Delegates from the American Medical Association (AMA) formally endorsed the Interstate Medical Licensure Compact at this week’s 2014 AMA Interim Meeting.  The compact, which creates a process for expedited licensing for doctors wishing to practice in multiple states, was developed jointly by the Federation of State Medical Boards, CSG’s National Center for Interstate Compacts, and a drafting team comprised of state medical board officials. 

Crady deGolian, Director of CSG’s National Center for Interstate Compacts (NCIC), and Rick Masters, who serves as Special Counsel to NCIC will present on the Interstate Medical Licensure Compact at the annual Administrators in Medicine conference later this week.  The compact is intended to create an expedited licensing  process for physicians wishing to practice in multiple states.  It aims to increase access to health care services, facilitate licensure portability and telemedicine.   Participation in the compact is voluntary, both for states and physicians.

The State Authorization Reciprocity Agreement has now been approved in nine states, with eight of those states already approving institutional participation in the agreement.  Alaska, Colorado, Idaho, Indiana, Montana, Nebraska, Nevada, North Dakota, and Washington have already joined SARA.  The existing higher education regional compacts are actively assisting their member states in ensuring that states wishing to participate in the agreement meet the necessary requirements to join.

The final version of the Recongnition of EMS Personnel Licensure Interstate Compact (REPLICA) was released this week.  The compact was developed jointly between CSG's National Center for Interstate Compact, The National Association of State EMS Officials, and a drafting team of subject matter experts.  The compact was also reviewed and vetted extensively through a larger advisory committee and received finalcial support from the Department of Homeland Seecutiry.  Under the terms of the new agreement, member states would agree to...

The Interstate Medical Licensure Compact, which has been developed by state medical boards, the Federation of State Medical Boards, experts from CSG's National Center for Interstate Compacts, and a number of interested stakeholder groups, is nearing completion.  The goal of the compact is to allow doctors to more efficiently obtain licenses in multiple states, while simultaneously protecting patient safety.  Such an agreement has the potential to to significantly increase access to care in rural and hard-to-serve areas, which in turn has the potential to reduce costs for patients, states and the federal government. The agreement also aims to allow providers to take advantage of improving technologies and offer more telehealth services.  Participation in the compact is voluntary for both states and doctors.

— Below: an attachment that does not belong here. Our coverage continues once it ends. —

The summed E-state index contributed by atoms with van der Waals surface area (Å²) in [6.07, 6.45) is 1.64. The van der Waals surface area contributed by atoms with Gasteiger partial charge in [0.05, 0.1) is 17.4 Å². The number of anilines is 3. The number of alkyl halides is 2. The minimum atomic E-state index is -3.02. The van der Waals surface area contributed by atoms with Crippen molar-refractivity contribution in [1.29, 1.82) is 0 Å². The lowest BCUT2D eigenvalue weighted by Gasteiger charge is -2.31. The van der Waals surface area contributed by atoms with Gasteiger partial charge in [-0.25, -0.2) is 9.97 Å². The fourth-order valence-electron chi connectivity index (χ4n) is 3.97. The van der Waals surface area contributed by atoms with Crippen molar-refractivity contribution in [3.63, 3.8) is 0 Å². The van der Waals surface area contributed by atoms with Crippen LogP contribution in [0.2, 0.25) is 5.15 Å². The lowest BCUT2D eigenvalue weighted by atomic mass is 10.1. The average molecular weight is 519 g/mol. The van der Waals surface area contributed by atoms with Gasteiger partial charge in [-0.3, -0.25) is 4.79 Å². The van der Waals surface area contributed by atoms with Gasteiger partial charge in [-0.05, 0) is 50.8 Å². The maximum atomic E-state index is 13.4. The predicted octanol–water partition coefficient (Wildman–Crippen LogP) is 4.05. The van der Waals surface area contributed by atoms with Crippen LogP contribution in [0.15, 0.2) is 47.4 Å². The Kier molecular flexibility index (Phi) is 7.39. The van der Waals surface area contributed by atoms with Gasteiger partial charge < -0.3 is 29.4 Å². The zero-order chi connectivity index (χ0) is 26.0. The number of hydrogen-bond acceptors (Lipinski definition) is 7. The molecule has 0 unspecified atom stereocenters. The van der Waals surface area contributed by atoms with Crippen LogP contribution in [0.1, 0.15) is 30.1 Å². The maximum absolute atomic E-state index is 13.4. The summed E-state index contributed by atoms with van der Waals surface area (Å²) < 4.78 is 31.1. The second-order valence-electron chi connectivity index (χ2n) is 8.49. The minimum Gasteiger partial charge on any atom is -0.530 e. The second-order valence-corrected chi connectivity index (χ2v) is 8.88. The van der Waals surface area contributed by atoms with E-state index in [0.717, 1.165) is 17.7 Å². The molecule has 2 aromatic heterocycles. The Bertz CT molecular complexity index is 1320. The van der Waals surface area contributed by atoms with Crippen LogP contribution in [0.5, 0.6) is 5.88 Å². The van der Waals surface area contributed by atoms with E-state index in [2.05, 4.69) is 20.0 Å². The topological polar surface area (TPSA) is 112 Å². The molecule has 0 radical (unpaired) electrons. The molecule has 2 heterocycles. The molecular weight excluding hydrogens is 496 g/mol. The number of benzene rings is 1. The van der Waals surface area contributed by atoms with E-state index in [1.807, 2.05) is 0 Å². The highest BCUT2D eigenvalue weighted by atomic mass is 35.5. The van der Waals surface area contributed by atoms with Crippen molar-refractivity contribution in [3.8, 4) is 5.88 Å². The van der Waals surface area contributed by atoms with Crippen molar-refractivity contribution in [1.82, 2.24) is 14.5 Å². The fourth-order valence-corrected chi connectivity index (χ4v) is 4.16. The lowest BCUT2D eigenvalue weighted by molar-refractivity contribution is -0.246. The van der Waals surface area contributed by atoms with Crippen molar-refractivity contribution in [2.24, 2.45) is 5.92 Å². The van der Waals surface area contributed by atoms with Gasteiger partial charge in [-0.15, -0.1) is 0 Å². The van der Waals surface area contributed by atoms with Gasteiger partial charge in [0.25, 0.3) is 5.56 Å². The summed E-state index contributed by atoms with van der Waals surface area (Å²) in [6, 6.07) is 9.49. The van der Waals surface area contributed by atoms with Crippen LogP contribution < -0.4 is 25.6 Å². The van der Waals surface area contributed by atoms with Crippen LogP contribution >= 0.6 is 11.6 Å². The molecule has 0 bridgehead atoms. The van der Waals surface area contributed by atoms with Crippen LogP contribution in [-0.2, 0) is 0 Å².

ANCHORAGE, ALASKA—For the past three years, states have been finding new ways to work together in the health care arena to help avoid the ever-dreaded 800-pound gorilla called federal pre-emption....

NOW, THEREFORE BE IT RESOLVED, that The Council of State Governments supports the establishment of the Recognition of EMS Personnel Licensure Compact (REPLICA) and encourages its member jurisdictions to consider the new interstate agreement as an innovative policy solution to the challenge of interstate EMS personnel emergency and life-saving operations.

Several medical professions have been working with CSG’s National Center on Interstate Compacts to explore the use of compacts to promote license portability to ensure access to high quality health care. These efforts have the potential to help facilitate telemedicine and widen access to a variety of medical services. Licensing compacts also provide a mechanism to ensure state regulatory agencies maintain their licensing and disciplinary authority. This session featured a discussion about the proposed compacts and their potential to enhance access to medical care across the states.

Several medical professions have been working with CSG’s National Center on Interstate Compacts to explore the use of compacts to promote license portability to ensure access to high quality health care. These efforts have the potential to help facilitate telemedicine and widen access to a variety of medical services. Licensing compacts also provide a mechanism to ensure state regulatory agencies maintain their licensing and disciplinary authority. This session featured a discussion about the proposed compacts and their potential to enhance access to medical care across the states.

NOW, THEREFORE BE IT RESOLVED, that The Council of State Governments supports the establishment of the State Authorization Reciprocity Agreement (SARA) and encourages its member jurisdictions to consider the new interstate agreement as an innovative policy solution that will increase degree attainment and reduce costs for students, states, and institutions; and

BE IT FURTHER RESOLVED, that The Council of State Governments staff will provide ongoing assistance to the National Council for State Authorization Reciprocity Agreements’ national office and the four regional higher education compacts in their efforts to raise awareness about SARA.

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